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Then would the sons of the Achaeans have taken high-gated Troy by the hands of Patroclus, for around and before him he raged with his spear, [700] had not Phoebus Apollo taken his stand upon the well-builded wall thinking thoughts of bane for him, but bearing aid to the Trojans. Thrice did Patroclus set foot upon a corner of the high wall, and thrice did Apollo fling him back, thrusting against the bright shield with his immortal hands. [705] But when for the fourth time he rushed on like a god, then with a terrible cry Apollo spake to him winged words: “Give back, Zeus-born Patroclus. It is not fated, I tell thee, that by thy spear the city of the lordly Trojans shall be laid waste, nay, nor by that of Achilles, who is better far than thou.” [710] So spake he, and Patroclus gave ground a great space backward, avoiding the wrath of Apollo that smiteth afar. But Hector at the Scaean gate was staying his single-hoofed horses, for he was divided in mind, whether he should drive again into the turmoil and do battle, or should call to the host to gather them within the wall. [715] And while he pondered thus there drew nigh to him Phoebus Apollo in the likeness of a young man and a strong, even of Asius, that was uncle to horse-taming Hector, and own brother to Hecabe, but son of Dymas, that dwelt in Phrygia by the streams of Sangarius. [720] In his likeness spake Apollo, the son of Zeus, unto Hector: “Hector, wherefore dost thou cease from battle? It beseemeth thee not. I would that I were as much stronger than thou as I am weaker;then straightway would it be to thine own hurt that thou drawest back from the war. Nay, come, drive against Patroclus thy strong-hoofed horses, [725] if so be thou mayest slay him, and Apollo give thee glory.”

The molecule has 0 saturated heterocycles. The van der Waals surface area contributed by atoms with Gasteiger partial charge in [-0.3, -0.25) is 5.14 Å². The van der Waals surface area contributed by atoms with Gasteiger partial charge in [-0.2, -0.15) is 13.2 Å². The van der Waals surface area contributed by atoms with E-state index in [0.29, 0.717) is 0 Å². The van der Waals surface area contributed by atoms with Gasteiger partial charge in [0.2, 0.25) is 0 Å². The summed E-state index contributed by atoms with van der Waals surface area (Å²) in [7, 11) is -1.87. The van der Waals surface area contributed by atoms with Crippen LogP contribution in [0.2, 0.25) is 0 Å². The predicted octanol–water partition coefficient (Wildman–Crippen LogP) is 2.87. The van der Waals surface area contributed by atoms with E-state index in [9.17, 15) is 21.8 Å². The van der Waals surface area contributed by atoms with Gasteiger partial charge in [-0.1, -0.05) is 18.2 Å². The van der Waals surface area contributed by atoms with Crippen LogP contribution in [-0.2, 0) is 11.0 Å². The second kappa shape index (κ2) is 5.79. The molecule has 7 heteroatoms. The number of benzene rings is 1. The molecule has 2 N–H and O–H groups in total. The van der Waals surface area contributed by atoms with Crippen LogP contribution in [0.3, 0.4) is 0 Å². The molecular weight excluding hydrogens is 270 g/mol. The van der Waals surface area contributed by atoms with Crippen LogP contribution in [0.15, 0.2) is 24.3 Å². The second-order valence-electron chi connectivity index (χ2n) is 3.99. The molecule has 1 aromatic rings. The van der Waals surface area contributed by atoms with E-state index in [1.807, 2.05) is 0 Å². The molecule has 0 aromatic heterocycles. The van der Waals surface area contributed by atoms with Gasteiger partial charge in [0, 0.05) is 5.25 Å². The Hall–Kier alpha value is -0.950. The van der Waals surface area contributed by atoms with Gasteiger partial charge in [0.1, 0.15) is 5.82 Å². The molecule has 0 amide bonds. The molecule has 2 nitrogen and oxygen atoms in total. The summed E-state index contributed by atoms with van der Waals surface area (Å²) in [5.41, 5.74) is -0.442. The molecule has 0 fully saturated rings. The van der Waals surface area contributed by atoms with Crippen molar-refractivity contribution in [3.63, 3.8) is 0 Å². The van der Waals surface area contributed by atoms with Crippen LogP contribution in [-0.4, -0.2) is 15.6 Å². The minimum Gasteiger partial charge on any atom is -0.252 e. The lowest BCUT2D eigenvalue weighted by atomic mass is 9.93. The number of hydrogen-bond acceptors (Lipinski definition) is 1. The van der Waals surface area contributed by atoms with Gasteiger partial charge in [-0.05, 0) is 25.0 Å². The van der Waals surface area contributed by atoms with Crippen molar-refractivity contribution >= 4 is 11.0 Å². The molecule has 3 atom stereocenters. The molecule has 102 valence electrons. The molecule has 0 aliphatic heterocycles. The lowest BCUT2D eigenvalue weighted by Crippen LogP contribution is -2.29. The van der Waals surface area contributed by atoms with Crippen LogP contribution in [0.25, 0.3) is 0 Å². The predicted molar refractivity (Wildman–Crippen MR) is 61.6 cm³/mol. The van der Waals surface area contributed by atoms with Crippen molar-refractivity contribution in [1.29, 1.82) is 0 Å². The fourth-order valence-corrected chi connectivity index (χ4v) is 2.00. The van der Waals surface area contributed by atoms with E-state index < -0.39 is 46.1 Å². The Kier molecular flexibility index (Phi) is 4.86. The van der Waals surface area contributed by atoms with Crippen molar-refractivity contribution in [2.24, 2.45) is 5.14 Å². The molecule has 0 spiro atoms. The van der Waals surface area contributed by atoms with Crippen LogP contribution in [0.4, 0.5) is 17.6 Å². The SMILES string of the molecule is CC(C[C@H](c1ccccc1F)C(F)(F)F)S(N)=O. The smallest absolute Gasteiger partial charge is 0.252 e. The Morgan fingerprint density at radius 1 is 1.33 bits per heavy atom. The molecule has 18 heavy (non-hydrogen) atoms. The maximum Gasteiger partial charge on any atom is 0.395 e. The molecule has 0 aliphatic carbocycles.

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    • Walter Leaf, Commentary on the Iliad (1900), 21.544
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